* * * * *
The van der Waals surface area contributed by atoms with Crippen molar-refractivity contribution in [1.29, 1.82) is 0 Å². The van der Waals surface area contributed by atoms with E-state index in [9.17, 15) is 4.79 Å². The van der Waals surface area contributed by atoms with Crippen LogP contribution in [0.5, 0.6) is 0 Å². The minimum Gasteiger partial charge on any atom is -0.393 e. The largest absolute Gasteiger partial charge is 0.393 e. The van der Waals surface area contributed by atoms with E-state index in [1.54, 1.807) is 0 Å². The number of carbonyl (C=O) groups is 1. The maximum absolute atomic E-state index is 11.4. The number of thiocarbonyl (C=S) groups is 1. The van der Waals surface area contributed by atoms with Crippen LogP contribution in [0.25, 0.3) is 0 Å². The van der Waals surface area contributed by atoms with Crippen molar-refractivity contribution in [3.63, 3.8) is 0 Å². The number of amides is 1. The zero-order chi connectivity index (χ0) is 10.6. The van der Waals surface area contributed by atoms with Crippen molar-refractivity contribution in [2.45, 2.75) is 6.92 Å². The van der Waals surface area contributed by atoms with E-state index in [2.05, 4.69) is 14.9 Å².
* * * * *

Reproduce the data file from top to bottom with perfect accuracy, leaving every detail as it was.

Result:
The van der Waals surface area contributed by atoms with Crippen molar-refractivity contribution in [1.29, 1.82) is 0 Å². The van der Waals surface area contributed by atoms with E-state index in [9.17, 15) is 4.79 Å². The van der Waals surface area contributed by atoms with Crippen LogP contribution in [0.5, 0.6) is 0 Å². The minimum Gasteiger partial charge on any atom is -0.393 e. The largest absolute Gasteiger partial charge is 0.393 e. The van der Waals surface area contributed by atoms with E-state index in [1.54, 1.807) is 0 Å². The number of carbonyl (C=O) groups is 1. The maximum absolute atomic E-state index is 11.4. The number of thiocarbonyl (C=S) groups is 1. The van der Waals surface area contributed by atoms with Crippen LogP contribution in [0.25, 0.3) is 0 Å². The van der Waals surface area contributed by atoms with Crippen molar-refractivity contribution in [3.63, 3.8) is 0 Å². The number of amides is 1. The zero-order chi connectivity index (χ0) is 10.6. The van der Waals surface area contributed by atoms with Crippen molar-refractivity contribution in [2.45, 2.75) is 6.92 Å². The van der Waals surface area contributed by atoms with E-state index in [2.05, 4.69) is 14.9 Å².